The following day, I had my INR checked and it was stable again and back in range, again more peace of mind  after recent events.

During this period, we had the sad news of two members of the PH community losing their battle to PH. One lady, I had never met, but I had spoken to her on the PHA forum during those first few months of my diagnosis and she had been helpful and encouraging towards me. The other lady, I had met through the Papworth PH Matters support group and she had sat with Rob and I and made us welcome on our first visit there. She was younger than me and seemed lively and bubbly and appeared quite well. I do not know the circumstances of her PH, but it was shocking to hear of her death and how sudden it had been. It really brought it home to me once more how this disease is relentless and cruel and can strike in different ways.

Life is fragile for everyone, but with PH it sometimes feels like you are walking round with a bomb, which can go off with a blast when it feels like it or it may go ever so slowly, fizzing and then stopping, fizzing and then stopping until one day it just stops. It can be very scary and in black moments I wonder if it will be a 'blast' or a 'fizz and then stop' when it gets me and I hope against all hope that it wont be either and my transplant will come and save the day. In the meantime life has to be enjoyed to its fullest and the only way forward is to think positive.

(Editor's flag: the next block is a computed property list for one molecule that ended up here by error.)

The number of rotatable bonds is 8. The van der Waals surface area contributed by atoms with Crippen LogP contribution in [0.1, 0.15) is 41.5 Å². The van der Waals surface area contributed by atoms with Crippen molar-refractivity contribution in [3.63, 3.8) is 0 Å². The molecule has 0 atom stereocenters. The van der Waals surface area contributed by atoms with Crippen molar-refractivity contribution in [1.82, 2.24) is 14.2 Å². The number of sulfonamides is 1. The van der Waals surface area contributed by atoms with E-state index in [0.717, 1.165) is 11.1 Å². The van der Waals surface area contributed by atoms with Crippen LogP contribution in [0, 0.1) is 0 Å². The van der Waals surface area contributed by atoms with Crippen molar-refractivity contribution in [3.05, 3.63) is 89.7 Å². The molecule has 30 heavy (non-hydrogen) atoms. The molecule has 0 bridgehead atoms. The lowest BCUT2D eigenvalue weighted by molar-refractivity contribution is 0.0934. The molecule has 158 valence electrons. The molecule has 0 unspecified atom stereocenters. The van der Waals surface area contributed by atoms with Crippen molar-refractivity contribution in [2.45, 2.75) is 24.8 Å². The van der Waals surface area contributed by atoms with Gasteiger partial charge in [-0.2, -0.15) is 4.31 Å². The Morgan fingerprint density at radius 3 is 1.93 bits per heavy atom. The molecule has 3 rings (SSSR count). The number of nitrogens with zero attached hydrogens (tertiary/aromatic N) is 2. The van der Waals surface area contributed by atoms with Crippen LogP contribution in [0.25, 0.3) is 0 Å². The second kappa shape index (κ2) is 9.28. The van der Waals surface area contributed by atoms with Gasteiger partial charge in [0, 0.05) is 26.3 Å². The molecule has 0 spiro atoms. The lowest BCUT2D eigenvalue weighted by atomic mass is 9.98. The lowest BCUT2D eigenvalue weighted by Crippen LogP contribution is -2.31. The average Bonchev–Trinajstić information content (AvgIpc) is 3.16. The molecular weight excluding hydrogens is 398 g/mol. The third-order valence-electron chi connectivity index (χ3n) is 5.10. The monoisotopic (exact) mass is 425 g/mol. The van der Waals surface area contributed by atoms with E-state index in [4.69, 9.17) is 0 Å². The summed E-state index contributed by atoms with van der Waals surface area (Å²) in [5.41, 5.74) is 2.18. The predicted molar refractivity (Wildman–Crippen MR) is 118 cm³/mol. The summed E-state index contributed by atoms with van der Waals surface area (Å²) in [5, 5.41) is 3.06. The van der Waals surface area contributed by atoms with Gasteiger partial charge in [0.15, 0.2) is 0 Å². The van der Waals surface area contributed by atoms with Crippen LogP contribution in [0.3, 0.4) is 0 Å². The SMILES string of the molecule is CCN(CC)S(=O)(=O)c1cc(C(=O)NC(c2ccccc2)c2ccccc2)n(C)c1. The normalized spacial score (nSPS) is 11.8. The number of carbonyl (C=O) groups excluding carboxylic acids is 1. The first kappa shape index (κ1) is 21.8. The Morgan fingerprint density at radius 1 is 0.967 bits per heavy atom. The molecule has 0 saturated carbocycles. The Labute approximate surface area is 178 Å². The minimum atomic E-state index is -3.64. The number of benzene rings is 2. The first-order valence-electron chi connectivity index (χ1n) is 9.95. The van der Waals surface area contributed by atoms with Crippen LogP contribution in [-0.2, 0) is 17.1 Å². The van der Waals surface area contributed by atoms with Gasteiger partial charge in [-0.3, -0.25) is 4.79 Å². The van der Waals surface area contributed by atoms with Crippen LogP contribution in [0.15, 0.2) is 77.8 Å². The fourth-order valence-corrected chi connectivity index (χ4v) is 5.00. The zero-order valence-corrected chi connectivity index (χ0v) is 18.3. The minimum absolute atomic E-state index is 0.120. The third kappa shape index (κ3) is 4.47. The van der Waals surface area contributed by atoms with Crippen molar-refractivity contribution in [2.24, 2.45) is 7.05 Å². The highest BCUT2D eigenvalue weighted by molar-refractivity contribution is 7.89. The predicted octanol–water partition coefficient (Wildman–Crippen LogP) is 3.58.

The series of visits to Addenbrooke's went very well, I was seen fairly promptly with not too much waiting around, which I had been dreading.  I was even seen ten minutes early on one visit. They found several things that I'm allergic to - some substances used in making perfume, nickel, a substance used in battery making and used as a preservative in various products and more importantly a substance used in rubber production, which may be contained in the adhesives in various dressings. They reassured me that there was no major reaction happening to any of them, which may put me in danger, they are just lower grade contact allergies.

The Viaduct at Arnside  
It still does not really sort out the problem of which dressings are safe to use on an ongoing basis to cover my Hickman Line puncture site, as I doubt that a whole breakdown of products used in making the dressings can be obtained. The doctor also agreed with my common sense view that it is not really a natural thing to have a dressing permanently stuck on your chest and that it is no surprise that the skin underneath may become sensitive, especially as I am sensitive to various products. I will just have to hope and pray that the dressing I am using now continues to behave itself until I can get my transplant.

No comments:

Post a Comment